In many ways Fifteen, and indeed SPC ECO’s music in general, seems like the latest chapter in an ongoing story, one that was only ever aimed at a more discerning, left-field and underground audience. Whilst many are familiar with where the story line jumps off, a swirl of experiments and musical visionaries embracing new and strange technologies to make new, wholly original music released on small, independent record labels a generation ago, far fewer have kept up with the plot line as the story has moved on. And that is a shame as, perhaps unexpectedly, as those characters in the story have grown up they have become more interesting, more creative, more exploratory rather than less so.

SPC ECO’s particular plot thread runs back through such bands as The Secret Meeting, KGB and most notably Curve and the last decade has seen Dean Garcia and Rose Berlin release a series of albums that combine the shimmering ambience of early Cocteau Twins with more celestial and restrained soundscapes.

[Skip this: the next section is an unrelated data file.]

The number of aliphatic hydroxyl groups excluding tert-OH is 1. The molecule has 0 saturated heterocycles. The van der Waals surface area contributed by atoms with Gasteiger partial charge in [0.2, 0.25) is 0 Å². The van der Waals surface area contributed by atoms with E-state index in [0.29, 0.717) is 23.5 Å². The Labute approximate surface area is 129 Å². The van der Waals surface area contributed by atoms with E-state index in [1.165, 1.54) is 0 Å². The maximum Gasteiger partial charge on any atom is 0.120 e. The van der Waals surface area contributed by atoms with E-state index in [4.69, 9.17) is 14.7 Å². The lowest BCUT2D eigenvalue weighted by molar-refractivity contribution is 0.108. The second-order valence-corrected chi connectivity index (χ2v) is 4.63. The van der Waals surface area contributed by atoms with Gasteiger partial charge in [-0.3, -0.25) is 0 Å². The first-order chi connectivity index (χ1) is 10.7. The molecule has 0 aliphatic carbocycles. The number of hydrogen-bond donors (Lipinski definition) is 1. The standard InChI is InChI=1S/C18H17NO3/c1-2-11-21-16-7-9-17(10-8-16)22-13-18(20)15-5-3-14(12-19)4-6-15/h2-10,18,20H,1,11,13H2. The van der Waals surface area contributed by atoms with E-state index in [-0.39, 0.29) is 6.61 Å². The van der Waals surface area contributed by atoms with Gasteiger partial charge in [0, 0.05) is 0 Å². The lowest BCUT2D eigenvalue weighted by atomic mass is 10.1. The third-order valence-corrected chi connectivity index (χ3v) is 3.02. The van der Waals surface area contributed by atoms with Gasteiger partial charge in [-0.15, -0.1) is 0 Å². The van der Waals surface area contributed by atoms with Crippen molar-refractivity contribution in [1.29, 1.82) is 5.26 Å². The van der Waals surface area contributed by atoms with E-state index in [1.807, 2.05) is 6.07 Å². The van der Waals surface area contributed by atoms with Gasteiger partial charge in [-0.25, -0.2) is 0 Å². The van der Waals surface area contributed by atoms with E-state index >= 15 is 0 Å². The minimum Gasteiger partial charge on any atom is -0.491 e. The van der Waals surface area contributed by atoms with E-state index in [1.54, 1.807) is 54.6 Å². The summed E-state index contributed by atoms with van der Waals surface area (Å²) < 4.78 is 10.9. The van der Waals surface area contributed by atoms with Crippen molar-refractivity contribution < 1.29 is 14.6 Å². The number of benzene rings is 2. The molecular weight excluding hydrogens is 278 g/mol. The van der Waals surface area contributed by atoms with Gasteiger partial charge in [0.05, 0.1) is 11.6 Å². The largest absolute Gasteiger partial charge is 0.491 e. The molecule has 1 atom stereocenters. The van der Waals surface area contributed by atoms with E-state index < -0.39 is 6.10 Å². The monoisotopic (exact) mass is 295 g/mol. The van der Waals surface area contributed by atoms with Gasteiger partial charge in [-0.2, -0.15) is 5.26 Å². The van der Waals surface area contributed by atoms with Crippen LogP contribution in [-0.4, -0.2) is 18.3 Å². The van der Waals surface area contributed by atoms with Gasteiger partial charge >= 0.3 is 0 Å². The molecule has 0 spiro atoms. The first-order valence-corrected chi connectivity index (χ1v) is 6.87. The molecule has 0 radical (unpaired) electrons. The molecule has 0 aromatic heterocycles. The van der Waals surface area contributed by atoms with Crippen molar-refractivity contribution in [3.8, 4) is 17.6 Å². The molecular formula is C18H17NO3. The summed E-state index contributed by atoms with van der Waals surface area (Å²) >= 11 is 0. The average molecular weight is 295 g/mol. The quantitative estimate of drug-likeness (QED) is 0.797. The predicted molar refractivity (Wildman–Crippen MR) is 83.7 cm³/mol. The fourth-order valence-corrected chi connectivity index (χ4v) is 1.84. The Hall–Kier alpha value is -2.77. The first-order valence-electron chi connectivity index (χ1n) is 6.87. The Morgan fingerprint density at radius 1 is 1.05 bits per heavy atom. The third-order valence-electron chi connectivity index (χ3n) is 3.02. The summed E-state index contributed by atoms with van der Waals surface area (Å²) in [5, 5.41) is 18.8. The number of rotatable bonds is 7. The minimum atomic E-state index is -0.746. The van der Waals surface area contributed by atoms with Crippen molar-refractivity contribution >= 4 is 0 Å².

Ahead of Fifteen they have released A Heart and Soul, the perfect calling card for what is to follow, a drifting, hazy blend of half comprehended vocals, glistening electronica and shattering guitars all pinned down by a lazy, trippy beat. And whilst SPC ECO have certainly built a signature sound around themselves, within that there is still plenty of room to explore, to push against their own loose musical demarcations, jump their own musical fences. Breathing drives on a pulsing intensity, Rose Berlin’s vocals all drenched in effects yet still giving off an enticing futuristic Arabesque quality, Gloria Sudafed taking a Portishead vibe but removing it from the grimy streets of Bristol and recreating it in the astral plane and The Reason Why blending martial drums with classical sweeps and a brooding, pent up energy.

SPC ECO may not be a big name but they should be. Those of a certain age who were beguiled by the strange new sonics that were generated by record labels such as 4AD should purchase their music without hesitation but it has a much broader appeal than that. 90’s urban trip-hoppers and underground indie kids (before indie meant just having complicated hair and a deal with a Sony imprint,) fans of dream-pop, those looking for music to relax, dine or muse too, those seeking an alternative to the mainstream machinations and the industry’s latest creation should all take note. In fact unless you bought Ed Sheeran’s latest album on the day of release or are excited about The Spice Girl’s reunion, you really are the target audience. And even then…

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